Defining The American Tribe
What does identity mean in a community?
My five-hour hike through Shenandoah National Park last week paled in comparison to Thoreau’s two-year two-month two-day residency at Walden Pond. He sought to “suck out all the marrow of life,” while I was perfectly content sucking the molten core out of all the s’mores.
But, there is something about walking down a trail, single file and silent. Liberated from modernity’s constant distractions, the mind is left to, as Walden put it, “front only the essential facts of life.”
So began my conversation with a friend about identity. Not our individual identities, per se. We lost those long ago thanks to Home Depot, Target, and who knows where else (et tu OPM?). But, what does identity mean in a community? Were we defined by country? Region? Race? Income?
While traveling home, I heard an interview with Sebastian Junger on Boston Public Radio. He was promoting Tribe: On Homecoming and Belonging, his new book which examines how soldiers returning from Iraq and Afghanistan adjust to life outside the military’s tribal community.
The interview focused on the broader, underlying theme of the book Junger defined as, “how the loss of community affects everyone.” One particular point caught my eye (or ear, as it were):
“What happens with humans is that the worse the circumstances, the better people act. And, it’s pretty clear why evolution brought that about. If adversity and hardship and danger produced bad, anti-social human behaviors, we all would have died. But, it produces the opposite. It produces good behavior.”
I arrived at my destination and turned off the radio. I walked silently through the very un-Walden parking lot wondering: could Junger be any more wrong?
Amid the danger of terrorism and the hardship of economic instability, Western society is leaning more towards bad, anti-social behaviors rather than singing Kumbaya. The threat of immigration gave rise to non-communal behavior like building border walls and Brexit. Terrorism has caused Muslims to be ostracized from communities, now presumed to be terrorists until proven otherwise.
Junger mentioned a 1915 earthquake in Avezzano, Italy which wiped out 96% of the population instantly. In the aftermath, the community came together to form an egalitarian society. Junger quoted one survivor, “The earthquake had produced, as he said, what the law promises but cannot in fact deliver which is the equality of all men.”
In reality, Junger is both right and wrong. It depends on how you define the community or tribe.
In a community, a person’s identity depends on the frame of reference. Consider the question, “Where do you live?”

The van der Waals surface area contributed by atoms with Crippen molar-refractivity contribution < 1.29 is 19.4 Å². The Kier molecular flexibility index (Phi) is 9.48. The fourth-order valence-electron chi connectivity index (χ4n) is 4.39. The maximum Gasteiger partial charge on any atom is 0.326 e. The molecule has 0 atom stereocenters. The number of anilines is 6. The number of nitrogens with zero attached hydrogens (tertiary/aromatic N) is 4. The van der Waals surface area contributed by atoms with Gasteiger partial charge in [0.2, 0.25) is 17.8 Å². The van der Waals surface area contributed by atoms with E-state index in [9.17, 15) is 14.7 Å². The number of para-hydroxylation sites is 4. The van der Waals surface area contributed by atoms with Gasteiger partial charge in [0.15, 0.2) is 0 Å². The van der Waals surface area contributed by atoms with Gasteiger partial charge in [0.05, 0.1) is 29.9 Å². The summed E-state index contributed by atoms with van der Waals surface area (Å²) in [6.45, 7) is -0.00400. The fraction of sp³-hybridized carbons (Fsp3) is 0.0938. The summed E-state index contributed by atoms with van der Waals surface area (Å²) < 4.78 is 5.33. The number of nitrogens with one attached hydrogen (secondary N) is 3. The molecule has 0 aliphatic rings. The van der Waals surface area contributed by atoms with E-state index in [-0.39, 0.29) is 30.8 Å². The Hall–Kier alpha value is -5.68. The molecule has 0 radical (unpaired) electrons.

If I’m talking to someone from my neighborhood, it doesn’t help for me to answer “Charlestown.” I would give the street. If I’m talking to someone from Boston, I would say Charlestown. Someone from the region, I’d say Boston. I suppose the same would go for anyone in the U.S. because Boston’s a big enough city, but I might also say Massachusetts. If I met someone from outside the United States, I’d say I’m from America.
Junger’s idea that adversity produces good, social behavior fails when you zoom out to the national level. America, as a singular identity, existed during the World Wars (and perhaps after 9/11) but it doesn’t exist today — particularly on issues of immigration and terrorism.
America, as a singular identity, doesn’t exist today.
But if you zoom in further to focus on a subset of America, say American whites, you can find a unifying identity to which some (not all) subscribe. Building walls and banning Muslims is highly social and good for that identity from an evolutionary standpoint. If American whites see themselves as a singular tribe (however falsely), it make sense they would want to protect themselves at all costs — especially at the expense of outside groups.
Before starting to write, I listened to the interview again, this time staying to the end. Ultimately, Junger arrived at a similar conclusion, without saying as much.
“What we’re wired for is to be prepared for an external enemy,” he explains. Although swimming pools may kill many more of us each year, we’re far more concerned with child abductions because it’s an outside threat. “That’s our evolutionary past. It’s an amazing thing. It brought us to this point. We owe it a lot. But it does give us a certain selective bias about what we think is a threat and what isn’t.“
External is the key word here. By observing how leaders frame threats, you can roughly outline who they consider to be inside the tribe and who is not.
Junger also said mandatory national service “would give every generation of young people a common experience (black, white, rich, poor). That might actually bind the country together a bit.” For more on that topic, click here.
Framing terrorists as threats makes sense. However, policies that treat all Muslims as terrorists (like Trump’s proposed ban) make it clear followers of this specific religion are considered not part of the tribe. Same goes for immigrants. Focusing reform only on immigrants coming from the South clearly walls off Latinos from the community.
The problem is we define our tribe too narrowly. The line separating Us from Them is artificial and obscured. We say America’s a melting pot and print e pluribus unum on our money, but our aspirations have yet to overtake our evolutionary tendencies.